The rule of law has had a tough time in Africa recently. The recent decision by African Union (AU) leaders to effectively shield the most powerful from justice reflects the reality that when the rule of law collides with politics and power, it is not usually the rule of law that emerges victorious. There are many sources of this power, with the most toxic mix resulting from the confluence of politics, money and organised crime. This is true across the globe, and not just in Africa.
It is telling that the 2013 Ibrahim Index of African Governance identified the lack of rule of law as one of our continent’s most significant challenges. Confronting this problem is not just about policy reform and improved capacity. More than anything else, it requires courageous leadership.
There are, however, pockets of hope. The Africa Prosecutors’ Association (APA), with membership from 30 national prosecuting agencies from across the continent, stated at its 8th annual conference in Cape Verde from 8 to 10 October that ‘we as prosecutors have a vital role to play in safeguarding the rule of law and human rights in Africa, especially where powerful people may have infringed the law. We will assert independence and courage in the prosecution of such crimes’.
The APA conference celebrated the notable achievements of many African prosecutors. The Zambian Director of Public Prosecutions (DPP), Adv Muthembo Nchito, who prosecuted former Zambian presidents Frederick Chiluba and Rupiah Banda on corruption charges told his fellow prosecutors last week, ‘one of the principal outcomes of corruption is its assault on the rule of law’. He added, ‘Prosecutions provide an opportunity to restore a culture of accountability and begin to correct a disfiguring culture of impunity’.
The APA declaration and the successes of its members matter because history has shown the importance of courageous and independent prosecutors who can play a leading role in ensuring that justice applies to the powerful and that the rule of law is upheld.
Although national prosecutors carry the heaviest burden, their international counterparts also play an important role in holding powerful people to account for their actions.
It is therefore concerning that on 12 October African leaders at the AU Extraordinary Summit sought to shield Kenya’s president and deputy president from facing international justice at the International Criminal Court (ICC) by resolving that ‘No charges shall be commenced or continued before an international court or tribunal against a serving president or senior member of a government in power’.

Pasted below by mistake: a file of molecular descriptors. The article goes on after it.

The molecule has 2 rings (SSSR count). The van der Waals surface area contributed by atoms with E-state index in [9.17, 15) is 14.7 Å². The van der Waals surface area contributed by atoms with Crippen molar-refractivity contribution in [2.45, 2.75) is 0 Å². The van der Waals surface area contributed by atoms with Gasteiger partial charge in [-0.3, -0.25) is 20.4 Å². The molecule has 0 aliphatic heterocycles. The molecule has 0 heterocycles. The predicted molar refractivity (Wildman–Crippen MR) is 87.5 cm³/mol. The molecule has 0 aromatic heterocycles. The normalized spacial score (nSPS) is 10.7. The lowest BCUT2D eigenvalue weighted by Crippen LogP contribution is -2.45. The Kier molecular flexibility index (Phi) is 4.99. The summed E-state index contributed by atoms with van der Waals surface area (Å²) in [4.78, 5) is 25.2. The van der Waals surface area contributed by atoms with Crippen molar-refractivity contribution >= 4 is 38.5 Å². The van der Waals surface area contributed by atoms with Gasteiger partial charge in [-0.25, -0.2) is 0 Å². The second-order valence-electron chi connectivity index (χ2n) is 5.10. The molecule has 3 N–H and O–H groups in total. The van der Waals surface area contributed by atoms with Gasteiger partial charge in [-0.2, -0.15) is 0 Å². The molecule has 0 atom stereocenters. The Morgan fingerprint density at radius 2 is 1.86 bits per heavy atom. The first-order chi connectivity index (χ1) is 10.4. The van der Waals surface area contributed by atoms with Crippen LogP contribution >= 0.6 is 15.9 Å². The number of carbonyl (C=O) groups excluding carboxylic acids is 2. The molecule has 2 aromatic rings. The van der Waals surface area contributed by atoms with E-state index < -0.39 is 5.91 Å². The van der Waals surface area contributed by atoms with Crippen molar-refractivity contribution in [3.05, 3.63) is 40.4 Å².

Other reports indicated that western diplomats were ready to consider the AU’s request to the UN Security Council to defer these prosecutions for a year (under Article 16 of the Rome Statute which established the ICC), ostensibly due to the perceived importance of Kenya’s leaders in responding to the recent terror attack on Nairobi’s Westgate shopping mall.
A senior European diplomat is quoted in the Telegraph as saying: ‘Uhuru is not an indicted figure who is defying the court like Sudan’s president (Omar) Bashir. He is someone who is working closely with the West in a region in chaos that needs to tackle a very worrying terrorist situation’, adding that a solution must be found that avoids a breakdown in relations with Kenya’s President Kenyatta or the court’s authority.
Without diminishing the importance of global and African counter-terrorism efforts, it would be unfortunate if terrorism were somehow elevated in status above grave international crimes. If the scales are tipped in favour of Kenya’s role in fighting terrorism – and against holding its indicted leaders to account for alleged mass atrocity crimes – it would expose the double standards of international politics.
The assertion of the rule of law is not just about good legislation and the capacity for its implementation. It is not the institutions of justice and accountability that fail, it is their leaders that do.
Mukesh Kapila, a former UN official who has been instrumental in bringing international attention to a range of human rights atrocities, including the situation in Darfur, Sudan, convincingly argues that much depends on brave leadership in exposing wrongdoing and delivering justice. The Zambian DPP’s comments argue for the same from prosecutors.
This does not, however, absolve the rest of us from responsibility. Courageous leadership is needed from all those that wield power, including business and civil society.
Cheryl Frank, Programme Manager, Transnational Threats and International Crime Division, ISS Pretoria and Anton du Plessis, Deputy Executive Director, ISS